Reserve Bank of New Zealand Governor Graeme Wheeler said Thursday that the central bank expects to keep the benchmark Official Cash Rate unchanged at 2.5 percent through the end of the year, while indicating that a stronger-than-expected currency may prompt the bank to cut the rate.
At its meeting on Thursday, the Reserve Bank decided to keep the OCR unchanged for a sixteenth consecutive month. The last policy change was in March 2011, when the rate was lowered by 50 basis points to the current level.
In a statement released after the policy meeting, Wheeler said the economy is expected to grow at an annual rate of between 2-3 percent over the forecast period. Inflation is expected to rise gradually towards the 2 percent midpoint of the target range.
While there are both upside and downside risks to this outlook, the central bank expects "to keep the OCR unchanged through the end of the year," he said.
Wheeler noted that the the economic recovery is uneven. While demand and output are expanding, the labour market remains weak.
He noted the "overvalued New Zealand dollar is undermining profitability in export and import competing industries, and worsening drought conditions are creating difficulty in much of the country." Also, he expects ongoing fiscal consolidation to slow overall demand.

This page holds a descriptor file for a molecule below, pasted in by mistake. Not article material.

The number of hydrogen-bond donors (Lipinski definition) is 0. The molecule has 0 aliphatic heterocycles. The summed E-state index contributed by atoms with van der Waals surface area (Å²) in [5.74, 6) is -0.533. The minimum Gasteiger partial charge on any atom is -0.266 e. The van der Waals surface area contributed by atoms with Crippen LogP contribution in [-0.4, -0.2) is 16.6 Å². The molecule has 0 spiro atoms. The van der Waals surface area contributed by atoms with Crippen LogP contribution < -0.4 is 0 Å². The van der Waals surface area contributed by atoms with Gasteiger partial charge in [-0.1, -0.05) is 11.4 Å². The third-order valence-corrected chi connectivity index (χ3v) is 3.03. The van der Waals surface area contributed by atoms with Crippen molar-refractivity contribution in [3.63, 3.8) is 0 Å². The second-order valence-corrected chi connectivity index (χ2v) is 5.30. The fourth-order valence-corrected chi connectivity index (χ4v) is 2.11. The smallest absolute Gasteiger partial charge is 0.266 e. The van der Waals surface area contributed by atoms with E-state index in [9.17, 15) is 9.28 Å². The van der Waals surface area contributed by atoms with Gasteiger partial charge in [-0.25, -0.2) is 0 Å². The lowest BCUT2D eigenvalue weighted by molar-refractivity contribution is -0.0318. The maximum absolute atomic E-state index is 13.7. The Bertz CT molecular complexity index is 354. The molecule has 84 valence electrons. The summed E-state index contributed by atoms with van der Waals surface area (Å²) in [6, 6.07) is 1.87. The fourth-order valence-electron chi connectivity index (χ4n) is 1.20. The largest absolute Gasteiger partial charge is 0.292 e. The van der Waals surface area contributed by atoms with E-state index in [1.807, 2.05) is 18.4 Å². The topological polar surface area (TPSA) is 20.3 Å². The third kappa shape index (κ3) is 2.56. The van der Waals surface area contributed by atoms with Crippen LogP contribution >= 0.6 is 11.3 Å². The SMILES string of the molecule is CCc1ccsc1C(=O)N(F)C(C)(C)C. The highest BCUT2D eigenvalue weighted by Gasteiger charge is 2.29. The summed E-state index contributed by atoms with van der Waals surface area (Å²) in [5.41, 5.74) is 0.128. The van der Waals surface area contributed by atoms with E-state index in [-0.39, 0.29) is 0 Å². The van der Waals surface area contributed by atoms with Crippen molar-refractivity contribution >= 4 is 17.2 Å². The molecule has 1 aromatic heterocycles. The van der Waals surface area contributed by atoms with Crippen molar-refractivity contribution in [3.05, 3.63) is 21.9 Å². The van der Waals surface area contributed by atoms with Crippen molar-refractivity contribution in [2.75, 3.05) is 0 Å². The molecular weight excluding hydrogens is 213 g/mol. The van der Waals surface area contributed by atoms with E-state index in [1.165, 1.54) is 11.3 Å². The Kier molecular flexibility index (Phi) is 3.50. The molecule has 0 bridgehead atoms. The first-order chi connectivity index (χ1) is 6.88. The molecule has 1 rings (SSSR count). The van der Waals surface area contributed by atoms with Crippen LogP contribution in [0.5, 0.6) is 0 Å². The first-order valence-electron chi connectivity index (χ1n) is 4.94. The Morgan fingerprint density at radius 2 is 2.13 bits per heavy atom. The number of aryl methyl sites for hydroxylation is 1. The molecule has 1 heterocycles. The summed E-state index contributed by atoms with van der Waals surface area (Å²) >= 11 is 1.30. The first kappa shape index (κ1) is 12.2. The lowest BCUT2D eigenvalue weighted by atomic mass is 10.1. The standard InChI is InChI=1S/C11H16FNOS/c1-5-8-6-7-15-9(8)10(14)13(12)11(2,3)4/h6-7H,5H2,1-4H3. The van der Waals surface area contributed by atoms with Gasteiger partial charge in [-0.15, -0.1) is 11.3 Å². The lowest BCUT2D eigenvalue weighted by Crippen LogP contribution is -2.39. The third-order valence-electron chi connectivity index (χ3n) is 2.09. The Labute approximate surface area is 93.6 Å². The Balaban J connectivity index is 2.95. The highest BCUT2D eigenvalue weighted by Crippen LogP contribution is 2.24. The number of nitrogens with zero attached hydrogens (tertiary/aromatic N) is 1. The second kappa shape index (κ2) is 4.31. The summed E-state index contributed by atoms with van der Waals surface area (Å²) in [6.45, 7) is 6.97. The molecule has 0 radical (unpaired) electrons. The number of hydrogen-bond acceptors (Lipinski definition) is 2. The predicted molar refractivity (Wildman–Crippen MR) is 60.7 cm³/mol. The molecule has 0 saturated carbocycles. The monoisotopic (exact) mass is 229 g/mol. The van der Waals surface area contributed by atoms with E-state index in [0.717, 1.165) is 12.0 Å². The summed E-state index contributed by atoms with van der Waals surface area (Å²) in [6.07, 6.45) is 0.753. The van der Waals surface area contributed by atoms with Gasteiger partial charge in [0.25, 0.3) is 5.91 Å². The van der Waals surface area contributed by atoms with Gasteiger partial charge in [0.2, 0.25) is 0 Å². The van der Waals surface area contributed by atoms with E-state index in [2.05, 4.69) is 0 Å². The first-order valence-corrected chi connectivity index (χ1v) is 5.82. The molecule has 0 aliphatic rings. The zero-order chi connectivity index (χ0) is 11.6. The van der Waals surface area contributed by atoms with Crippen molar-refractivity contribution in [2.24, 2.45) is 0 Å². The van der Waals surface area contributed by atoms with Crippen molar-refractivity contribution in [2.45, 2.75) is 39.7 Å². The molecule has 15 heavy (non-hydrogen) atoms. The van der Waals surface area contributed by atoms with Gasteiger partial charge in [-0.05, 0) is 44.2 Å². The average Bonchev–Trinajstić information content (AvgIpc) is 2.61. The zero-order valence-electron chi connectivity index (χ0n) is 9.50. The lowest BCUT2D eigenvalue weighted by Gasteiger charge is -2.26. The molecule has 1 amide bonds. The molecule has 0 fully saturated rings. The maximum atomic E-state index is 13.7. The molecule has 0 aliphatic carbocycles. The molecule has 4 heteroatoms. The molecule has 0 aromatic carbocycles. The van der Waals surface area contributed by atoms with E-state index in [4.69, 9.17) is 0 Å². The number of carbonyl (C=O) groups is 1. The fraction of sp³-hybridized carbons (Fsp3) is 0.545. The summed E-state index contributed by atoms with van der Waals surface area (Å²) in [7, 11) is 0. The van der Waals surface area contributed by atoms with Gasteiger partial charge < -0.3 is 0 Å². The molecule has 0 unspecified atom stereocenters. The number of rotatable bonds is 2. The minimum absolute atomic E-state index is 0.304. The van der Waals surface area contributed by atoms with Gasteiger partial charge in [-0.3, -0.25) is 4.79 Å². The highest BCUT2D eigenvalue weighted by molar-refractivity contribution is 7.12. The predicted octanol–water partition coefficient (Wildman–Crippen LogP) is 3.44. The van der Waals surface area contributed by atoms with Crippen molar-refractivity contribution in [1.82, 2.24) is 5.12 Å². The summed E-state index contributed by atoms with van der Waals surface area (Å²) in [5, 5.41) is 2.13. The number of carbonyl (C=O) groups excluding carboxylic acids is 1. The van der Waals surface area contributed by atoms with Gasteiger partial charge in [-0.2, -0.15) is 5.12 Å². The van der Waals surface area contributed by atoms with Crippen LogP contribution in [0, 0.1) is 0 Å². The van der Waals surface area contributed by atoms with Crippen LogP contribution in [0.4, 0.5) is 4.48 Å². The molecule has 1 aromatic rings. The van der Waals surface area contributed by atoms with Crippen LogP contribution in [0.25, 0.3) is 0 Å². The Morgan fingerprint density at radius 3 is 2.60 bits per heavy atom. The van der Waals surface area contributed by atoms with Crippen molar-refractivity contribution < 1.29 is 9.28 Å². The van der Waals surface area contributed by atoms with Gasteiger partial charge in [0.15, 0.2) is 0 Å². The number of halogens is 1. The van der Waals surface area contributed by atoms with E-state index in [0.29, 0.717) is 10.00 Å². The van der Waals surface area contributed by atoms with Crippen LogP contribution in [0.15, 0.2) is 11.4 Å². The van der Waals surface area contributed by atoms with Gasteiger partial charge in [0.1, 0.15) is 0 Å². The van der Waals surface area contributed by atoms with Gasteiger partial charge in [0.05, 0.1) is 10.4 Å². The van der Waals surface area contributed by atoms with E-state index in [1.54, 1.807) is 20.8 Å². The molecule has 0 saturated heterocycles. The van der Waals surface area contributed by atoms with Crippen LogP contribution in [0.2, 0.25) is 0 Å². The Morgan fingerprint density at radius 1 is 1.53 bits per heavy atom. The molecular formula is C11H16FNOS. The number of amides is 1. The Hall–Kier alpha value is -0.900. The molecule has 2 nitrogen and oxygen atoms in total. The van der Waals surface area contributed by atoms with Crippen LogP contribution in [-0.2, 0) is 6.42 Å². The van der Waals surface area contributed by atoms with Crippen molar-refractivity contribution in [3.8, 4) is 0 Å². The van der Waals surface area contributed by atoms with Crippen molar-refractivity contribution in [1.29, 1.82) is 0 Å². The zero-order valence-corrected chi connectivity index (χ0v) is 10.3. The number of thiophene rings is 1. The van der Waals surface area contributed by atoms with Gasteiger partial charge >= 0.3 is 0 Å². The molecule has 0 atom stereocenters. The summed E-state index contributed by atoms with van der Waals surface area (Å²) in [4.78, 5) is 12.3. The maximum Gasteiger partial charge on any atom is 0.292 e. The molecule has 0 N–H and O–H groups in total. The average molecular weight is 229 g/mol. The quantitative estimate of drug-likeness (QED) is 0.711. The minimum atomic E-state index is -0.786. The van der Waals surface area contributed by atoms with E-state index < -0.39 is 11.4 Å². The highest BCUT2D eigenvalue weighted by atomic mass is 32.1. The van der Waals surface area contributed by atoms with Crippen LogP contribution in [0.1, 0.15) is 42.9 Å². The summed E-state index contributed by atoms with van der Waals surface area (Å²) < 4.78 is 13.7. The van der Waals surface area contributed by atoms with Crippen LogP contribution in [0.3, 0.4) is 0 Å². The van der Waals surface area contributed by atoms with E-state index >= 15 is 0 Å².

In the monetary policy statement, the central bank said "if the exchange rate rose for reasons not justified by New Zealand's economic fundamentals, all other things equal, this would lead to a lower-than-expected OCR."
"All other things equal, a higher exchange rate relative to the baseline, in the absence of a corresponding relative strengthening of New Zealand's economic outlook, would warrant lower interest rates," the statement read.
At the same time, the central bank appeared worried about a possible uptick in inflationary pressures stemming from strong housing demand. Wheeler noted that house price inflation is increasing and the Bank does not want to see financial stability or inflation risks accentuated by housing demand getting too far ahead of supply.
The bank observed that if a strong New Zealand dollar forces the bank to cut rates further, there is a risk that lower interest rates would result in greater momentum in the housing market than assumed. In addition, any related increase in household spending and imports would likely result in a greater deterioration in external balances, it warned.
by RTT Staff Writer
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